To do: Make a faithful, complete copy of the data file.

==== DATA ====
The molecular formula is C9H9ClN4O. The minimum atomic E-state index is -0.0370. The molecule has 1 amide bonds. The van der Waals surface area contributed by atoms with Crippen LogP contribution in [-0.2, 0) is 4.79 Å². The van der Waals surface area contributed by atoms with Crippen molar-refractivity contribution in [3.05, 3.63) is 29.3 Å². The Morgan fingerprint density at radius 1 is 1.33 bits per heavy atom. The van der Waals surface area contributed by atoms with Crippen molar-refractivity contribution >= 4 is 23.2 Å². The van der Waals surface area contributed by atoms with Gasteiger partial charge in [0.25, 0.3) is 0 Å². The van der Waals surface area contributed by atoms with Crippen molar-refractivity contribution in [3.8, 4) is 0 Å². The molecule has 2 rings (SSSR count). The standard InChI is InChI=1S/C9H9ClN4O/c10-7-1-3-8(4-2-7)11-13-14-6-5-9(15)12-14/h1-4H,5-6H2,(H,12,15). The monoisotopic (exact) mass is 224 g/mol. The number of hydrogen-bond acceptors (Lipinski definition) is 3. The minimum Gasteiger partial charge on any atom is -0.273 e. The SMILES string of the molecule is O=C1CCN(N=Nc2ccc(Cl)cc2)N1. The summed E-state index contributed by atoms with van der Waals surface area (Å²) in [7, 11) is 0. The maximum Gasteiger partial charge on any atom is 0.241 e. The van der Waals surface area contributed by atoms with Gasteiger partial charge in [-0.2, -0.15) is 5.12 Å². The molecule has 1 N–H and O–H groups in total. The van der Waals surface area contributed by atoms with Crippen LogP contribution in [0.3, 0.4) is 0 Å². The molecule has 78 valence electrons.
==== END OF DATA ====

The molecular formula is C9H9ClN4O. The minimum atomic E-state index is -0.0370. The molecule has 1 amide bonds. The van der Waals surface area contributed by atoms with Crippen LogP contribution in [-0.2, 0) is 4.79 Å². The van der Waals surface area contributed by atoms with Crippen molar-refractivity contribution in [3.05, 3.63) is 29.3 Å². The Morgan fingerprint density at radius 1 is 1.33 bits per heavy atom. The van der Waals surface area contributed by atoms with Crippen molar-refractivity contribution >= 4 is 23.2 Å². The van der Waals surface area contributed by atoms with Gasteiger partial charge in [0.25, 0.3) is 0 Å². The van der Waals surface area contributed by atoms with Crippen molar-refractivity contribution in [3.8, 4) is 0 Å². The molecule has 2 rings (SSSR count). The standard InChI is InChI=1S/C9H9ClN4O/c10-7-1-3-8(4-2-7)11-13-14-6-5-9(15)12-14/h1-4H,5-6H2,(H,12,15). The monoisotopic (exact) mass is 224 g/mol. The number of hydrogen-bond acceptors (Lipinski definition) is 3. The minimum Gasteiger partial charge on any atom is -0.273 e. The SMILES string of the molecule is O=C1CCN(N=Nc2ccc(Cl)cc2)N1. The summed E-state index contributed by atoms with van der Waals surface area (Å²) in [7, 11) is 0. The maximum Gasteiger partial charge on any atom is 0.241 e. The van der Waals surface area contributed by atoms with Gasteiger partial charge in [-0.2, -0.15) is 5.12 Å². The molecule has 1 N–H and O–H groups in total. The van der Waals surface area contributed by atoms with Crippen LogP contribution in [0.3, 0.4) is 0 Å². The molecule has 78 valence electrons.